Finally, at a high-level, your content will be better across the board and more effective at attracting the right people. That’s what it’s all about, right?
(Psst! We’re going to spill the beans on exactly how you run a content style guide workshop in the next chapter, so you can make sure your content style guide will do all of these things.)
What Doesn't Go into a Content Style Guide?
Given that a content style guide is essentially a tactical, instructive manual of how to write like a particular brand, it can be tempting to put everything in there.
Of course, you shouldn’t do that. That’s a bad thing.
Brand Messaging Is Not the Same as Content Style
For example, at IMPACT, we do include a slide with a brand messaging strategy primer within the content style guides we create for clients:
An adapted example of a brand messaging slide from an IMPACT content style guide.
However, your content style guide should not be where your full brand messaging strategy lives.
As you can see in the image above, this is merely an excerpt that links out to a full brand messaging strategy, which is a massive document all by itself.
If a client doesn’t have one, we may put a few notes here but, more than likely, we won’t include it at all.
While messaging notes or a link to a full messaging strategy should absolutely be included as a reference in your style guide, you need to remember one thing:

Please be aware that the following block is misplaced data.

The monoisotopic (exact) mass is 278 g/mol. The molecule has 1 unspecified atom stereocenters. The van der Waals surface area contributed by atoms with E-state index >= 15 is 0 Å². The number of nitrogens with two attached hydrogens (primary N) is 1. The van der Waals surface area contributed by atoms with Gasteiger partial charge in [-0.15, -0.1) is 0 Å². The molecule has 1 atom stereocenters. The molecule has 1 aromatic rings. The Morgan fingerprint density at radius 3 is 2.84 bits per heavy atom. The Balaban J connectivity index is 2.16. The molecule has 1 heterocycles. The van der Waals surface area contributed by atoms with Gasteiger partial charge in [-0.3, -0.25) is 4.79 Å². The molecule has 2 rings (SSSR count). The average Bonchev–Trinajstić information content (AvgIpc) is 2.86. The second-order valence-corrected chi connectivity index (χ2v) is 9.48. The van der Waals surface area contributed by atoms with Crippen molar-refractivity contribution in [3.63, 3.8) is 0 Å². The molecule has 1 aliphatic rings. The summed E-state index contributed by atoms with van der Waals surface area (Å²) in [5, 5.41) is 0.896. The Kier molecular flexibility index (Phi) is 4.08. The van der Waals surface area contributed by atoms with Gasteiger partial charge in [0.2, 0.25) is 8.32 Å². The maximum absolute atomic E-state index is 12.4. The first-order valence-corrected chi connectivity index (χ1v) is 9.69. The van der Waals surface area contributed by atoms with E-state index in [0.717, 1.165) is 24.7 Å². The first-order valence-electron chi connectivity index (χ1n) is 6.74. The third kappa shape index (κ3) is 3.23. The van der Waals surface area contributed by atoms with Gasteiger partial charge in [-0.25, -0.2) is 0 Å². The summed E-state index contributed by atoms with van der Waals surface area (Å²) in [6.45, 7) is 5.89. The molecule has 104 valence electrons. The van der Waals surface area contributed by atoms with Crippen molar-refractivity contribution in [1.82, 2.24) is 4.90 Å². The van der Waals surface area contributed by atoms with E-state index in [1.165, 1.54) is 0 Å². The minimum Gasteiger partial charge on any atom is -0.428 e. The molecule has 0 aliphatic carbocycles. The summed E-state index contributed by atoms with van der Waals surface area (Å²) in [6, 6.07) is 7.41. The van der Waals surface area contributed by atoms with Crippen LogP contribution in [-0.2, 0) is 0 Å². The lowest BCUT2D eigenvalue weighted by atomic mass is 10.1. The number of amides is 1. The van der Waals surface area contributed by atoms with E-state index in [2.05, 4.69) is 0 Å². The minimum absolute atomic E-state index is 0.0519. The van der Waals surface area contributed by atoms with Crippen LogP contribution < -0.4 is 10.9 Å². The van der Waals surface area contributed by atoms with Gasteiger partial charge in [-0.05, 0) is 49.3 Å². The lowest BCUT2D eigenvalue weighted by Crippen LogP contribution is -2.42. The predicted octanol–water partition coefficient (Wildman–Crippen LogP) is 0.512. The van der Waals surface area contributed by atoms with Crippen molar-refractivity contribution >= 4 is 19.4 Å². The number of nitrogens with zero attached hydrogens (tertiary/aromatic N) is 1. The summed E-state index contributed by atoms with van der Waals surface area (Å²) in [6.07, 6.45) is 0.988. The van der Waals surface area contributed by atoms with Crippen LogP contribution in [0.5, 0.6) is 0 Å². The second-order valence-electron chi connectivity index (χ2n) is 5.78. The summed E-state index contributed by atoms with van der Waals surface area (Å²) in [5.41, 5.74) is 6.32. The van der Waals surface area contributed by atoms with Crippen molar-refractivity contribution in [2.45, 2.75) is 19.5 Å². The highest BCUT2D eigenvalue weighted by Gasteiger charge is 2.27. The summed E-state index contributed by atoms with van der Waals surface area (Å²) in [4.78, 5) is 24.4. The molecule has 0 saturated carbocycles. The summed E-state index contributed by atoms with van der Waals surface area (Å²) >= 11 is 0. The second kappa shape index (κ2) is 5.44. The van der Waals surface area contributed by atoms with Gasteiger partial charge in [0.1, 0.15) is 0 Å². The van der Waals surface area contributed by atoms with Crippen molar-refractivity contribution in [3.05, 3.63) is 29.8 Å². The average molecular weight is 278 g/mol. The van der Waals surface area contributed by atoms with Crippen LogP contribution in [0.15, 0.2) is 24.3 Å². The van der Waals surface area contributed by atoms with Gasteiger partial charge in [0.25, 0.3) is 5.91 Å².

Your brand's messaging strategy and your brand's content style are not the same thing.
That said, you really can’t have one without the other. Brand messaging and content style go together like peas and carrots. Or Han Solo and Chewbacca.
Going back again to that old adage of, “It’s not what you say, it’s how you say it,” your messaging strategy is the WHAT and your content style is the HOW.
Put another way, your style is the packaging and polish you put on your strategic messages, not the strategic messages themselves.
(That’s why we typically have our clients go through a messaging strategy workshop first. Then they go through a content style guide workshop.)
It’s kind of like when people look at the HubSpot marketing automation platform and expect it to be their inbound strategy, in addition to being the mechanism by which their strategy is executed. In reality, HubSpot is only the latter.
You still need to research and document your own buyer personas, develop a messaging strategy for each of those personas, create your own strategy for content, email, conversion offers, etc.
The same holds true for your content’s style.
Your content’s style isn’t your blogging strategy. It won’t tell you what your messaging should be -- again, that’s an entirely separate process. It also won’t tell you how to win the internet.
But having style is essential to executing an effective blogging strategy, guaranteeing your messaging is packaged for maximum impact, thus empowering you to win the internet.
What Else Shouldn't Go in Your Style Guide?
There are three other areas you may feel tempted to address in a style guide, but you shouldn't...